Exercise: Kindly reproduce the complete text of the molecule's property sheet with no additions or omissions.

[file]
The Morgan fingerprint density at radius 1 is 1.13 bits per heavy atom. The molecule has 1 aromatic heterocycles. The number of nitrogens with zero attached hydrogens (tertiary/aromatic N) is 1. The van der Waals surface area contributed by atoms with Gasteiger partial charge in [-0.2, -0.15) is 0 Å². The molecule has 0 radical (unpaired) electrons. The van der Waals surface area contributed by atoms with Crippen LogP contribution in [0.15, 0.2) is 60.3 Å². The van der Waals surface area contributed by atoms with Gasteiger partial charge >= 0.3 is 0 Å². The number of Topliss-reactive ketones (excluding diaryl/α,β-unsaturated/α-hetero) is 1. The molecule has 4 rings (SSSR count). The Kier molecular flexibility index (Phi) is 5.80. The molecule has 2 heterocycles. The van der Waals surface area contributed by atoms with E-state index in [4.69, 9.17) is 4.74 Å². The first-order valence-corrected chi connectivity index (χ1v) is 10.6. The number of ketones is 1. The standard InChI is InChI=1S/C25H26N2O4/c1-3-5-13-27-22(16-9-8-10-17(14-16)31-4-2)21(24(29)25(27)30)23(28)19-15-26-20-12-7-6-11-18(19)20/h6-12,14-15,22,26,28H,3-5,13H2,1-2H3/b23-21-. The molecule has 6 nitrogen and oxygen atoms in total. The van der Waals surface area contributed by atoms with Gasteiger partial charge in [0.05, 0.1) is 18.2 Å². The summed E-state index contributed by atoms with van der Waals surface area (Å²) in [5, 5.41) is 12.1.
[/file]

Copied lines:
The Morgan fingerprint density at radius 1 is 1.13 bits per heavy atom. The molecule has 1 aromatic heterocycles. The number of nitrogens with zero attached hydrogens (tertiary/aromatic N) is 1. The van der Waals surface area contributed by atoms with Gasteiger partial charge in [-0.2, -0.15) is 0 Å². The molecule has 0 radical (unpaired) electrons. The van der Waals surface area contributed by atoms with Crippen LogP contribution in [0.15, 0.2) is 60.3 Å². The van der Waals surface area contributed by atoms with Gasteiger partial charge >= 0.3 is 0 Å². The number of Topliss-reactive ketones (excluding diaryl/α,β-unsaturated/α-hetero) is 1. The molecule has 4 rings (SSSR count). The Kier molecular flexibility index (Phi) is 5.80. The molecule has 2 heterocycles. The van der Waals surface area contributed by atoms with E-state index in [4.69, 9.17) is 4.74 Å². The first-order valence-corrected chi connectivity index (χ1v) is 10.6. The number of ketones is 1. The standard InChI is InChI=1S/C25H26N2O4/c1-3-5-13-27-22(16-9-8-10-17(14-16)31-4-2)21(24(29)25(27)30)23(28)19-15-26-20-12-7-6-11-18(19)20/h6-12,14-15,22,26,28H,3-5,13H2,1-2H3/b23-21-. The molecule has 6 nitrogen and oxygen atoms in total. The van der Waals surface area contributed by atoms with Gasteiger partial charge in [0.05, 0.1) is 18.2 Å². The summed E-state index contributed by atoms with van der Waals surface area (Å²) in [5, 5.41) is 12.1.